Mumbai: End of the Ganesh Chaturthi festival normally leaves behind glaring images of heaps of garbage and carcasses of immersed idols floating in water bodies, waste that is mostly non-biodegradable and damaging for the eco-system. But this year in Pune, the Mula-Mutha river breathed easy as tonnes of waste was prevented from making its way into the river at the end of the Ganesh festival. Taking on the challenge to keep Pune’s Mula-Mutha river free from waste during the ten-day Ganpati festival, citizens came forward and made a conscious choice of not immersing the idols along with the decorations in the river.
Led by the Solid Waste Collection and Handling (SWaCH), a ragpicker’s cooperative, ‘Nirmalaya Swachh River’ initiative was successful in protecting the river by diverting over 33,000 idols, nearly 97 tonnes of nirmalaya (immersion wastes like flowers, leaves, decorations, etc.) and 24 tonnes of dry waste. While the nirmalaya was taken to a composting facility, the dry waste was sorted by the ragpickers and then sold to the local scrap dealers, the idols were immersed in artificial tanks placed on the river banks.
We have learnt from our past experiences and the citizens also have become more aware says Shobha Bansode a SWaCH member who has been involved in the drive at the ghats for several years now.
Like every year, the waste picker’s cooperative adopted 18 ghats and invited citizens to join the cleanup drive.
Every year is a learning experience, echoes Priya Kathuria, Operations and Events Head at SwaCH.
The city is growing, but so is the awareness among the citizens. Those who come for visarjan (immersion) expect SWaCH waste-pickers at the ghats and the event which helps divert and dispose of Nirmalya from the rivers has also succeeded at creating awareness in its own way.
Nearly 150 ragpickers and hundreds of citizens participated on both the days of the drive (September 17 and 23). With the help of social media, the contact details of coordinators stationed at each ghat were given to the citizens in advance to smoothen the process.
On both the days, teams started the cleanliness drive from 9 am and it went on till midnight. Volunteers and waste pickers were appealing to the people who visited the ghat to immerse the idols to keep aside the nirmalaya before the immersion. Huge buckets and bags were provided to discard the flower and other kinds of waste. At the end of the day, all the waste from 18 ghats was transported to a composting facility at Bhugaon by sanitation workers of the Pune Municipal Corporation (PMC).
Since last three years we are converting nirmalya into compost with the help of GoVidnyan organisation and distributing it to farmers. This time we have also approached 40 societies and collected nirmlaya directly from them to convert it into compost and also created awareness and Ganesh idol making workshop in schools. Every year all our volunteers passionately work alongside SWaCH and PMC to convey the message of restricting water pollution, said an official spokesperson from Cummins India Limited, who sponsored the event.
Besides convincing the devotees to refrain from throwing their waste into the river, the ragpickers and volunteers also encouraged people to immerse their idols into the tanks provided by the PMC to avoid polluting the river. A total of 33,730 idols were immersed in the tanks. Post immersion in the artificial tanks, ammonium bicarbonate, an inorganic compound was added. The final product ammonium sulfate, which is an excellent soil fertilizer, will now be used in public gardens.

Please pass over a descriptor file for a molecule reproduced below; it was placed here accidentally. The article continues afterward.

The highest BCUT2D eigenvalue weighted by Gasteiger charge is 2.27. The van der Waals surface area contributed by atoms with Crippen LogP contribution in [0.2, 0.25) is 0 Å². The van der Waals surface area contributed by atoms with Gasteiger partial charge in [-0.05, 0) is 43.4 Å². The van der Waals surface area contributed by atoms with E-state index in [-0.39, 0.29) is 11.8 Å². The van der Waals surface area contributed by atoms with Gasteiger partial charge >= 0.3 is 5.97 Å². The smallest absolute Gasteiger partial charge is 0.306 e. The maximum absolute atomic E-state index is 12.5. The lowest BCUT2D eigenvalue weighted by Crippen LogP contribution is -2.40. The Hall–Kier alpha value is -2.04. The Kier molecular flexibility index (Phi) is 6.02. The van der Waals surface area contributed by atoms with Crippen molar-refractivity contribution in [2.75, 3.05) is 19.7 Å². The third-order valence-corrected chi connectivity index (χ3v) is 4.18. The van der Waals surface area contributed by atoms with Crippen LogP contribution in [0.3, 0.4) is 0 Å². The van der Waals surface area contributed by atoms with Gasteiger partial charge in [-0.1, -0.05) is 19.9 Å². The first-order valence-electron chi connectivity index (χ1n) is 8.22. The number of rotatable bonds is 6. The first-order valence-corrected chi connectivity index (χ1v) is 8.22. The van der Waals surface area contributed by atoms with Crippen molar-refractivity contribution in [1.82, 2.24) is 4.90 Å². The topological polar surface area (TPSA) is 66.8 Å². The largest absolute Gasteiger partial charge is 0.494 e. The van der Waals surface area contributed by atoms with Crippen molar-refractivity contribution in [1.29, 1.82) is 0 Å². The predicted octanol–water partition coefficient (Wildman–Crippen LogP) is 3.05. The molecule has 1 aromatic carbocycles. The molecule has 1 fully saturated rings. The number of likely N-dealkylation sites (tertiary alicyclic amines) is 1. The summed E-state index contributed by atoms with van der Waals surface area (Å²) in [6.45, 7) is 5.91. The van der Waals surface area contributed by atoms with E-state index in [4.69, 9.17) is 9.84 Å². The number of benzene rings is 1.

River activist Shailaja Deshpande of ‘Jeevit Nadi’ was also present at the event to educate people about how immersing idols, made from Plaster of Paris, endanger the marine animals and pollute the water bodies.
People these days are aware about conservation of environment. Almost 90% families agreed to immerse the idol in the tank and almost everyone handed over the nirmalya to us. With several years’ experience in doing this, the SWaCH team was very organised and ready for the crowds. Many people were appreciative of the facility provided and offered prasad to the staff and volunteers after the immersion. With active participation by more citizens (in volunteering), I am optimistic that we will be able to gradually keep our rivers clean, said Ms Deshpande.
Started in the year 2008, the ‘Swachh Nirmalaya Mission’ has now turned into a mass movement where residents of Pune come together and celebrate an eco-friendly Ganapati festival. In their first year, 12 tonnes of garbage was diverted from the river. Over the years, with more and more households getting Ganpati idols at home, the waste generation has also increased and last year a whopping 140 tonnes of waste was saved from being discarded into the river.
NDTV – Dettol Banega Swachh India campaign lends support to the Government of India’s Swachh Bharat Mission (SBM). Helmed by Campaign Ambassador Amitabh Bachchan, the campaign aims to spread awareness about hygiene and sanitation, the importance of building toilets and making India open defecation free (ODF) by October 2019, a target set by Prime Minister Narendra Modi, when he launched Swachh Bharat Abhiyan in 2014. Over the years, the campaign has widened its scope to cover issues like air pollution, waste management, plastic ban, manual scavenging and menstrual hygiene. The campaign has also focused extensively on marine pollution, clean Ganga Project and rejuvenation of Yamuna, two of India’s major river bodies.